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Unbiased multitissue transcriptomic analysis reveals complex neuroendocrine regulatory networks mediated by spinal cord injury-induced immunodeficiency

Published date

September 30, 2023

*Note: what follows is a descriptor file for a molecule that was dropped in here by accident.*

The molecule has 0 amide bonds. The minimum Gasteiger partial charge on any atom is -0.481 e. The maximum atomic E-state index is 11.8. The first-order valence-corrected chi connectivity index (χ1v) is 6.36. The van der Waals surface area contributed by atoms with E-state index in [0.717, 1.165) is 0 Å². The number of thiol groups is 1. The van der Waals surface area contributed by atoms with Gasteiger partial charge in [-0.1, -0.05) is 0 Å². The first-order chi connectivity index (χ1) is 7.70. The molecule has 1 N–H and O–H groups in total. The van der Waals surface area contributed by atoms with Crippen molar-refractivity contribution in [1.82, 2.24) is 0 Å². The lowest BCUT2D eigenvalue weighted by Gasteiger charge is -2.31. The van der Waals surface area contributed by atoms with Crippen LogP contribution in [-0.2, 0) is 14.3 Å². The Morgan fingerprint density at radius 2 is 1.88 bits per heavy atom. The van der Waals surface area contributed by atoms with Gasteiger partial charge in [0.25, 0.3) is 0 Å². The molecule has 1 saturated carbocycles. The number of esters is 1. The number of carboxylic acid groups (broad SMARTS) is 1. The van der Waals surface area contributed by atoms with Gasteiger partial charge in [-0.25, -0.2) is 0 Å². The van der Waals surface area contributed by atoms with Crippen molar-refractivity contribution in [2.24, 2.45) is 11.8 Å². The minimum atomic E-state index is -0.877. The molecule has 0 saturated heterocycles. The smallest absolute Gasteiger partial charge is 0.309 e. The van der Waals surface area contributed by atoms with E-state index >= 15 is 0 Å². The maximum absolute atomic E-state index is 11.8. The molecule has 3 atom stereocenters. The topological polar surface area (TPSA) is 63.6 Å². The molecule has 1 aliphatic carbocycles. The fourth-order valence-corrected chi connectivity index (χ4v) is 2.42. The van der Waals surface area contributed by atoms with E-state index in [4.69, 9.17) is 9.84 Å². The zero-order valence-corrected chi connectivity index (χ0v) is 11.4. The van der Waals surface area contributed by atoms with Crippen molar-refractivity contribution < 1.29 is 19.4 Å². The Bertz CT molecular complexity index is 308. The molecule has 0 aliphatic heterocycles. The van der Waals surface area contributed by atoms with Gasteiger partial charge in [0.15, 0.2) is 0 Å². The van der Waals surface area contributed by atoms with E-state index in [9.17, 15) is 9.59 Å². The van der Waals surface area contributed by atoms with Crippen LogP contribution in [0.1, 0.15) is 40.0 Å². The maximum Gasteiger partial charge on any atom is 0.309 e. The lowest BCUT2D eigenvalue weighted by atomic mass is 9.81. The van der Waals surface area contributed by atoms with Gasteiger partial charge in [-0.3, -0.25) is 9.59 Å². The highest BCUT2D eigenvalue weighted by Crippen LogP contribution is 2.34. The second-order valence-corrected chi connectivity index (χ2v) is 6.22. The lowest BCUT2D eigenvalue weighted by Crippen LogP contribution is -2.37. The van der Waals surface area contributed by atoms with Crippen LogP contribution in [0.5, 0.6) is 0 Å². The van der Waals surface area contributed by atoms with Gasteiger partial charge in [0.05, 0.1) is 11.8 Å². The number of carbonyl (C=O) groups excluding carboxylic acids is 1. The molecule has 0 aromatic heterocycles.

"Background: Spinal cord injury (SCI), which causes loss of sensory and motor function in the body below the level of injury, is a devastating disease of the central nervous system. SCI leads to severe secondary immunosuppression, called SCI-induced immunodeficiency syndrome (SCI-IDS), which is characterized by increased susceptibility to infection and further exacerbates neurological dysfunction. Several studies have suggested that SCI-IDS is an independent risk factor for poor neurological prognosis. SCI-IDS predominantly occurs following injury above the T5 levels and eventually leads to systemic immune failure, possibly via the sympathetic-adrenal medullary axis and the hypothalamic‒pituitary‒adrenal (HPA) axis. However, the mechanism remains unclear. Methods and objectives: The concentrations of adrenocorticotropic hormone and cortisol in plasma, as well as changes in sympathetic activity (blood pressure and catecholamine levels in plasma), were assessed in rats in the high-level (T3) spinal cord injury (T3-SCI) group and the low-level (T10) spinal cord injury (T10-SCI) group. Second, the differential regulation of the gene network between the sympathetic-adrenal medullary axis and the HPA axis was explored by histology and multitissue transcriptomics, and the neuroendocrine-immune network associated with SCI-IDS was further elucidated. Results: The spleen and thymus gland, which are secondary immune organs, were significantly atrophied in rats in the T3-SCI group, and the white pulp of the spleen was significantly atrophied. The level of cortisol, which is mediated by the adrenal glands, was markedly elevated, but norepinephrine levels were markedly decreased. There was no difference in adrenocorticotropic hormone expression between any of the groups. The transcriptome analysis results showed that the downregulated differentially expressed genes (DEGs) in the T3-SCI group were enriched in the GO term immunoregulation, indicating that splenic immune function was markedly impaired after high-level SCI. The upregulated DEGs in the hypothalamus (hub genes: Nod2, Serpine1, Cebpb, Nfkbil1, Ripk2, Zfp36, Traf6, Akap8, Gfer, Cxcl10, Tnfaip3, Icam1, Fcgr2b, Ager, Dusp10, and Mapkapk2) were significantly enriched in inflammatory pathways, and the downregulated genes (hub genes: Grm4, Nmu, P2ry12, rt1-bb1, Oprm1, Zfhx2, Gpr83, and Chrm2) were enriched in pathways related to inhibitory Gi-mediated G protein-coupled receptor (Gi-GPCR) neurons and neuropeptide changes. The upregulated genes in the adrenal glands (hub genes: Ciart, per2, per3, cry1, and cry2) were enriched in cortisol secretion and circadian rhythm changes, and the downregulated genes (hub genes: IL7r, rt1-bb, rt1-bb1, rt1-da, rt1-ba, cd74, cxcr3, vcam1, ccl5, bin1, and IL8) were significantly enriched in MHC-mediated immune responses. Conclusions: To explore the possible mechanism underlying SCI-IDS, this study assessed the differential regulation of the gene network associated with neuroendocrine immunity after SCI. Progressive neuroinflammation spreads after injury, and neurotransmission through Gi-mediated G protein-coupled receptors in the HPA axis and neuropeptide production by the hypothalamus are inhibited. Disruption of the connection between the hypothalamus and the adrenal glands causes autonomous regulation of the adrenal glands, disturbance of circadian rhythm and finally hypercortisolemia, leading to general suppression of peripheral adaptive immunity. Neuraxial nerve inflammation caused by SCI persists indefinitely, blocking nerve repair; persistent system-wide immunosuppression in the periphery results in increased susceptibility to infection, leading to poor neurological prognosis."

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